H_{0}= 70, the w-parameter can be calculated by Eq.(5) giving a value of -1.05. - The w-parameter as described above in Eq.(5) is supposed to be a constant that has to be verified by a lot of very accurate observations over very large range of the red-shift z.
- The rate of cosmic expansion reaches its minimum dR/dt = 57 (km/s)/Mpac at z = 0.8 for H
_{0}= 70 (km/s)/Mpac, w = -1. - It is conceivable that the whole universe can be considered as a fluid of different components having variable w at different time, i.e., at different red-shift z as described below.

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## Figure 11k BAO in Comoving Coordinates [view large image] |

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## Figure 11l BAO Evolution of |
## Figure 11m Density Correlation |
a peak in the diagram. There would be a lot of such spherical structures known as standard rulers mixing with other astronomical objects in certain part of the universe as the cosmos expanded (see Figure 11m2,a). |

- Thus, the Hubble parameter (or the rate of cosmic expansion dR/dt) can reveal the nature of the dark energy by evaluating the w-parameter at various values of the red-shift z. Here's a few comments :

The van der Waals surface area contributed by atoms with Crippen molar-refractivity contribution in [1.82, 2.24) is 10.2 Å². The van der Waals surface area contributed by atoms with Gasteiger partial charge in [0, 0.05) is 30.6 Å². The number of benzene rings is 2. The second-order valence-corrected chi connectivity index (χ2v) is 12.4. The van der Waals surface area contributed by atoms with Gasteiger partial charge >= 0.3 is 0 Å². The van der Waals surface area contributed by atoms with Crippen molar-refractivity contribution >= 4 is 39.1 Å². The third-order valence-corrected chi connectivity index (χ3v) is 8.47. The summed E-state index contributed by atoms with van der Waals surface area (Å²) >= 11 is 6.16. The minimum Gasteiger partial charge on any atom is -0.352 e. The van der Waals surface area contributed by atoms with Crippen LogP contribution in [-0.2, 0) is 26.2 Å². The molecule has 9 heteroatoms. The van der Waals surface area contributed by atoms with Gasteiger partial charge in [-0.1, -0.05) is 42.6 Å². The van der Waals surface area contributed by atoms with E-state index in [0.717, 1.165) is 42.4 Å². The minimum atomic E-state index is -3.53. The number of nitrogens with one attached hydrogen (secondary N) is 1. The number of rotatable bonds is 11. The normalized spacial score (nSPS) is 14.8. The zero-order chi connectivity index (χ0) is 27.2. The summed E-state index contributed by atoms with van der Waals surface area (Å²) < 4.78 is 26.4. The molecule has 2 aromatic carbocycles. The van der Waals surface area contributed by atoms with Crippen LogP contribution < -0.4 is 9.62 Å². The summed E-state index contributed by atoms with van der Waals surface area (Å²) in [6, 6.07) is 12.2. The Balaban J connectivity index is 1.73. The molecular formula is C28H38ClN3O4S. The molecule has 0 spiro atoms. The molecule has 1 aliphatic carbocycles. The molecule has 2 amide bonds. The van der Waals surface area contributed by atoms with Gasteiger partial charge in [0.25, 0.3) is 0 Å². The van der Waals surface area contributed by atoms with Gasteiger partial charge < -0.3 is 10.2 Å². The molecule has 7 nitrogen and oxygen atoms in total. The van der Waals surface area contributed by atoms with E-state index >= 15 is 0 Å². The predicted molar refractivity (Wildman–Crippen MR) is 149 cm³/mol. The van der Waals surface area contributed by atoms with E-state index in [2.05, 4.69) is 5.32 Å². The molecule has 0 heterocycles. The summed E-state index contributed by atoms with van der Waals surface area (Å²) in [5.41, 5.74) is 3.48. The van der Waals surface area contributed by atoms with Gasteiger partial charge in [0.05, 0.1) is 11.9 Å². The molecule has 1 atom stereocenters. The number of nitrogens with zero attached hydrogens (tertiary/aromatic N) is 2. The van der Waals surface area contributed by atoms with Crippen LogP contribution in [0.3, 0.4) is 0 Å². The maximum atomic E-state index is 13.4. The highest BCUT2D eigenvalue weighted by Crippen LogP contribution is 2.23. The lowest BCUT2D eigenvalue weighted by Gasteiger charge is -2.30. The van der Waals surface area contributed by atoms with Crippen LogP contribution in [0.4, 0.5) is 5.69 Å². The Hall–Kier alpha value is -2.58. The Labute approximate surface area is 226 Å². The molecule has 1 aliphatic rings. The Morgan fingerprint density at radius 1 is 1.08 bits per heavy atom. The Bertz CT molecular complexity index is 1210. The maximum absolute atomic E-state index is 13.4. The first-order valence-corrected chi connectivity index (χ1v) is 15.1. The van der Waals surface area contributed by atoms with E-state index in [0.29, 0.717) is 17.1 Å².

From the Friedann equation :

[(dR/dt)/R]

and the equation of continuity (see footnote for derivation) :

the equation for the acceleration of scale factor R(t) can be derived as :

(d

For relativistic matter w = 1/3, non-relativistic matter w = 0, w < -1/3 for cosmic acceleration. All observations are in favor of w = -1 for the current epoch in supporting the case of cosmological constant as the cause of cosmic acceleration. Early universe are not sensitive to

The solution of Eq.(6) yields : =

This is the rationale to replace _{} by _{}/R^{3(1+w)} as mentioned previously in BAO. Comparison with the equation of continuity in fluid dynamics shows that it is really not an equation for the conservation of mass (Figure 11n). It actually dictates the variation of the matter-energy density as the result of cosmic expansion.
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## Figure 11n Continuity Equation |